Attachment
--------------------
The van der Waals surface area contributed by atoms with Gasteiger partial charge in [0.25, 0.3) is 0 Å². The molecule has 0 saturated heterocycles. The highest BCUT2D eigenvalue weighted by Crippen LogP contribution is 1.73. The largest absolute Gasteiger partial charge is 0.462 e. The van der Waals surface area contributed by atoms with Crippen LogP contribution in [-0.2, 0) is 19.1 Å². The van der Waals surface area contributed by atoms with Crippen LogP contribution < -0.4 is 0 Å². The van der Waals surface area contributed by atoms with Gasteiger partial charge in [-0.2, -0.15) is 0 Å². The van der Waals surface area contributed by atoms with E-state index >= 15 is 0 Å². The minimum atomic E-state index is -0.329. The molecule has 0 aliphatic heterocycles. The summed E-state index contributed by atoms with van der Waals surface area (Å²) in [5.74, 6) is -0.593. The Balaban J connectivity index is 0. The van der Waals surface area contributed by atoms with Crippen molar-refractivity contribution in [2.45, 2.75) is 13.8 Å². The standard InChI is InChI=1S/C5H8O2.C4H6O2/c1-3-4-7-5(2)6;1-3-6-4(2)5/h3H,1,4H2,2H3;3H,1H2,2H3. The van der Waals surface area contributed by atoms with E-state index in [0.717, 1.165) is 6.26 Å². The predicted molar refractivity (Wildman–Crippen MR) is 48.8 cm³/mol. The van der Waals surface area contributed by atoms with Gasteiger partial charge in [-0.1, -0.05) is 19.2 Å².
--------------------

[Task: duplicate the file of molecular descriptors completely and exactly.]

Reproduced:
The van der Waals surface area contributed by atoms with Gasteiger partial charge in [0.25, 0.3) is 0 Å². The molecule has 0 saturated heterocycles. The highest BCUT2D eigenvalue weighted by Crippen LogP contribution is 1.73. The largest absolute Gasteiger partial charge is 0.462 e. The van der Waals surface area contributed by atoms with Crippen LogP contribution in [-0.2, 0) is 19.1 Å². The van der Waals surface area contributed by atoms with Crippen LogP contribution < -0.4 is 0 Å². The van der Waals surface area contributed by atoms with Gasteiger partial charge in [-0.2, -0.15) is 0 Å². The van der Waals surface area contributed by atoms with E-state index >= 15 is 0 Å². The minimum atomic E-state index is -0.329. The molecule has 0 aliphatic heterocycles. The summed E-state index contributed by atoms with van der Waals surface area (Å²) in [5.74, 6) is -0.593. The Balaban J connectivity index is 0. The van der Waals surface area contributed by atoms with Crippen molar-refractivity contribution in [2.45, 2.75) is 13.8 Å². The standard InChI is InChI=1S/C5H8O2.C4H6O2/c1-3-4-7-5(2)6;1-3-6-4(2)5/h3H,1,4H2,2H3;3H,1H2,2H3. The van der Waals surface area contributed by atoms with E-state index in [0.717, 1.165) is 6.26 Å². The predicted molar refractivity (Wildman–Crippen MR) is 48.8 cm³/mol. The van der Waals surface area contributed by atoms with Gasteiger partial charge in [-0.1, -0.05) is 19.2 Å².